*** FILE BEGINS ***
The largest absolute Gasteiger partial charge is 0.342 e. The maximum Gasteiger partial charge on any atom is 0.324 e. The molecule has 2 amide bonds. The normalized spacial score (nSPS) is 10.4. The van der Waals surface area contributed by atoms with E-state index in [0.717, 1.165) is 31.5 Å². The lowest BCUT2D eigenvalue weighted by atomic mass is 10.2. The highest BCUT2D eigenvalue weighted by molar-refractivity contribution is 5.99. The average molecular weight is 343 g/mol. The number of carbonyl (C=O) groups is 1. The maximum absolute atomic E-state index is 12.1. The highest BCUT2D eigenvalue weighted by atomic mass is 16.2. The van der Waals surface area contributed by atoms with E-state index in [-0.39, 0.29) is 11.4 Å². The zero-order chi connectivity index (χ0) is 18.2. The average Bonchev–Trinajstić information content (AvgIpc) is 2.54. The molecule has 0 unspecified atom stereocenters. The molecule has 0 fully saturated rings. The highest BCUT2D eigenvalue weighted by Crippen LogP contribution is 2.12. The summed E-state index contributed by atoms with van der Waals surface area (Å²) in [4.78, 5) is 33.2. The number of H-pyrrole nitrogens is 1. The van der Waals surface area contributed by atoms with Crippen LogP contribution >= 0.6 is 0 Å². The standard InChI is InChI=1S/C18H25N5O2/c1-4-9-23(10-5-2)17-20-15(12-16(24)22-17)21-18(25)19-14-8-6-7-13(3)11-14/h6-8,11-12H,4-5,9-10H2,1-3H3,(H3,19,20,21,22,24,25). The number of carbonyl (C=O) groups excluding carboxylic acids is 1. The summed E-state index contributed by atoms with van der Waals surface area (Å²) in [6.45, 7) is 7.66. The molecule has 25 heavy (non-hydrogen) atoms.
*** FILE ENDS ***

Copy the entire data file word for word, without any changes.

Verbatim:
The largest absolute Gasteiger partial charge is 0.342 e. The maximum Gasteiger partial charge on any atom is 0.324 e. The molecule has 2 amide bonds. The normalized spacial score (nSPS) is 10.4. The van der Waals surface area contributed by atoms with E-state index in [0.717, 1.165) is 31.5 Å². The lowest BCUT2D eigenvalue weighted by atomic mass is 10.2. The highest BCUT2D eigenvalue weighted by molar-refractivity contribution is 5.99. The average molecular weight is 343 g/mol. The number of carbonyl (C=O) groups is 1. The maximum absolute atomic E-state index is 12.1. The highest BCUT2D eigenvalue weighted by atomic mass is 16.2. The van der Waals surface area contributed by atoms with E-state index in [-0.39, 0.29) is 11.4 Å². The zero-order chi connectivity index (χ0) is 18.2. The average Bonchev–Trinajstić information content (AvgIpc) is 2.54. The molecule has 0 unspecified atom stereocenters. The molecule has 0 fully saturated rings. The highest BCUT2D eigenvalue weighted by Crippen LogP contribution is 2.12. The summed E-state index contributed by atoms with van der Waals surface area (Å²) in [4.78, 5) is 33.2. The number of H-pyrrole nitrogens is 1. The van der Waals surface area contributed by atoms with Crippen LogP contribution >= 0.6 is 0 Å². The standard InChI is InChI=1S/C18H25N5O2/c1-4-9-23(10-5-2)17-20-15(12-16(24)22-17)21-18(25)19-14-8-6-7-13(3)11-14/h6-8,11-12H,4-5,9-10H2,1-3H3,(H3,19,20,21,22,24,25). The number of carbonyl (C=O) groups excluding carboxylic acids is 1. The summed E-state index contributed by atoms with van der Waals surface area (Å²) in [6.45, 7) is 7.66. The molecule has 25 heavy (non-hydrogen) atoms.